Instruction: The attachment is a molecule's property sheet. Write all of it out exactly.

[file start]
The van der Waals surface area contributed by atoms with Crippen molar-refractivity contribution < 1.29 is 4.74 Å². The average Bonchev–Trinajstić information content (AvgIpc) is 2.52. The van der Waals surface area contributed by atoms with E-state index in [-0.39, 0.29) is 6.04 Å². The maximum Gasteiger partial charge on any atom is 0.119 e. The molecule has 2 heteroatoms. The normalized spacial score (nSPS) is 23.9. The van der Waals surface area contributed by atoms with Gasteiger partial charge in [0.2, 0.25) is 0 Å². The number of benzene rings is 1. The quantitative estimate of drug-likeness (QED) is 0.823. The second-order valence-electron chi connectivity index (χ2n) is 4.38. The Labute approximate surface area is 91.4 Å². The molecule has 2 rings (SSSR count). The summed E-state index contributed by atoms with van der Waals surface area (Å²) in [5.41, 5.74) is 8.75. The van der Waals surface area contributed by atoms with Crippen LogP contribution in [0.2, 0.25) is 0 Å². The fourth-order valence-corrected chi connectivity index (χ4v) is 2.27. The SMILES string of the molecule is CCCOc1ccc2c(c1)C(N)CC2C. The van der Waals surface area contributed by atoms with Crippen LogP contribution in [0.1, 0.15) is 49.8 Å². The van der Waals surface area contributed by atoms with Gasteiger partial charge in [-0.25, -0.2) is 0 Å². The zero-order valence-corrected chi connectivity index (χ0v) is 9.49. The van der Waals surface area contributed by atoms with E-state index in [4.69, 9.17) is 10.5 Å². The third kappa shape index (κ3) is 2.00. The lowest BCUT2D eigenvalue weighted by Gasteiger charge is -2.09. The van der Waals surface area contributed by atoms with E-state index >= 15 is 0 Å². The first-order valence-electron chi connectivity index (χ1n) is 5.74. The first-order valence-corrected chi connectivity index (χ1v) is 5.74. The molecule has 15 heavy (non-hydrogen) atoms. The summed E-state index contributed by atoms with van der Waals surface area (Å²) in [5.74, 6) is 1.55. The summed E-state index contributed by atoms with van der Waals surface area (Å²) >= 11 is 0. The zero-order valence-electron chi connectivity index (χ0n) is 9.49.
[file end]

The van der Waals surface area contributed by atoms with Crippen molar-refractivity contribution < 1.29 is 4.74 Å². The average Bonchev–Trinajstić information content (AvgIpc) is 2.52. The van der Waals surface area contributed by atoms with E-state index in [-0.39, 0.29) is 6.04 Å². The maximum Gasteiger partial charge on any atom is 0.119 e. The molecule has 2 heteroatoms. The normalized spacial score (nSPS) is 23.9. The van der Waals surface area contributed by atoms with Gasteiger partial charge in [0.2, 0.25) is 0 Å². The number of benzene rings is 1. The quantitative estimate of drug-likeness (QED) is 0.823. The second-order valence-electron chi connectivity index (χ2n) is 4.38. The Labute approximate surface area is 91.4 Å². The molecule has 2 rings (SSSR count). The summed E-state index contributed by atoms with van der Waals surface area (Å²) in [5.41, 5.74) is 8.75. The van der Waals surface area contributed by atoms with Crippen LogP contribution in [0.2, 0.25) is 0 Å². The fourth-order valence-corrected chi connectivity index (χ4v) is 2.27. The SMILES string of the molecule is CCCOc1ccc2c(c1)C(N)CC2C. The van der Waals surface area contributed by atoms with Crippen LogP contribution in [0.1, 0.15) is 49.8 Å². The van der Waals surface area contributed by atoms with Gasteiger partial charge in [-0.25, -0.2) is 0 Å². The zero-order valence-corrected chi connectivity index (χ0v) is 9.49. The van der Waals surface area contributed by atoms with E-state index in [4.69, 9.17) is 10.5 Å². The third kappa shape index (κ3) is 2.00. The lowest BCUT2D eigenvalue weighted by Gasteiger charge is -2.09. The van der Waals surface area contributed by atoms with E-state index >= 15 is 0 Å². The first-order valence-electron chi connectivity index (χ1n) is 5.74. The first-order valence-corrected chi connectivity index (χ1v) is 5.74. The molecule has 15 heavy (non-hydrogen) atoms. The summed E-state index contributed by atoms with van der Waals surface area (Å²) in [5.74, 6) is 1.55. The summed E-state index contributed by atoms with van der Waals surface area (Å²) >= 11 is 0. The zero-order valence-electron chi connectivity index (χ0n) is 9.49.